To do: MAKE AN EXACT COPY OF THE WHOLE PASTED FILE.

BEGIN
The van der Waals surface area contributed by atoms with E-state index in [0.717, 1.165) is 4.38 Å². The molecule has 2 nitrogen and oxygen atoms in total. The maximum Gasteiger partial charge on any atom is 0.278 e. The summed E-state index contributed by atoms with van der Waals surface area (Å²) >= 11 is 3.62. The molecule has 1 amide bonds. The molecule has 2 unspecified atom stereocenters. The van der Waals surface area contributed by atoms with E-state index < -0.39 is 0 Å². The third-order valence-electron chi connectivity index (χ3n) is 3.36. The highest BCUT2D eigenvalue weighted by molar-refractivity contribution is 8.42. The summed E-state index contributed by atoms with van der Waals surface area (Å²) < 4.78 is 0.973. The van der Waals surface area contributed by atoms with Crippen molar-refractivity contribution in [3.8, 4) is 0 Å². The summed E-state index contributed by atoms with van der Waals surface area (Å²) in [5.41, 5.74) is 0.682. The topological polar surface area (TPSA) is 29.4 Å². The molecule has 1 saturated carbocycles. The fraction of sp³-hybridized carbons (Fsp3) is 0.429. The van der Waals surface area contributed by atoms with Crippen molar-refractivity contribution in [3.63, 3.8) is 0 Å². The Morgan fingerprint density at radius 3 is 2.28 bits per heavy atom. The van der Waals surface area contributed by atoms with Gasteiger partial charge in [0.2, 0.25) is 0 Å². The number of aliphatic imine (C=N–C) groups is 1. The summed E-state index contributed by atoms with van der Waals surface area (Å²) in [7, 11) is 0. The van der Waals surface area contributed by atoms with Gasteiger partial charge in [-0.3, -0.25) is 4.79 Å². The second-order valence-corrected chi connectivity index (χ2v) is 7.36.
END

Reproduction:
The van der Waals surface area contributed by atoms with E-state index in [0.717, 1.165) is 4.38 Å². The molecule has 2 nitrogen and oxygen atoms in total. The maximum Gasteiger partial charge on any atom is 0.278 e. The summed E-state index contributed by atoms with van der Waals surface area (Å²) >= 11 is 3.62. The molecule has 1 amide bonds. The molecule has 2 unspecified atom stereocenters. The van der Waals surface area contributed by atoms with E-state index < -0.39 is 0 Å². The third-order valence-electron chi connectivity index (χ3n) is 3.36. The highest BCUT2D eigenvalue weighted by molar-refractivity contribution is 8.42. The summed E-state index contributed by atoms with van der Waals surface area (Å²) < 4.78 is 0.973. The van der Waals surface area contributed by atoms with Crippen molar-refractivity contribution in [3.8, 4) is 0 Å². The summed E-state index contributed by atoms with van der Waals surface area (Å²) in [5.41, 5.74) is 0.682. The topological polar surface area (TPSA) is 29.4 Å². The molecule has 1 saturated carbocycles. The fraction of sp³-hybridized carbons (Fsp3) is 0.429. The van der Waals surface area contributed by atoms with Crippen molar-refractivity contribution in [3.63, 3.8) is 0 Å². The Morgan fingerprint density at radius 3 is 2.28 bits per heavy atom. The van der Waals surface area contributed by atoms with Gasteiger partial charge in [0.2, 0.25) is 0 Å². The number of aliphatic imine (C=N–C) groups is 1. The summed E-state index contributed by atoms with van der Waals surface area (Å²) in [7, 11) is 0. The van der Waals surface area contributed by atoms with Gasteiger partial charge in [-0.3, -0.25) is 4.79 Å². The second-order valence-corrected chi connectivity index (χ2v) is 7.36.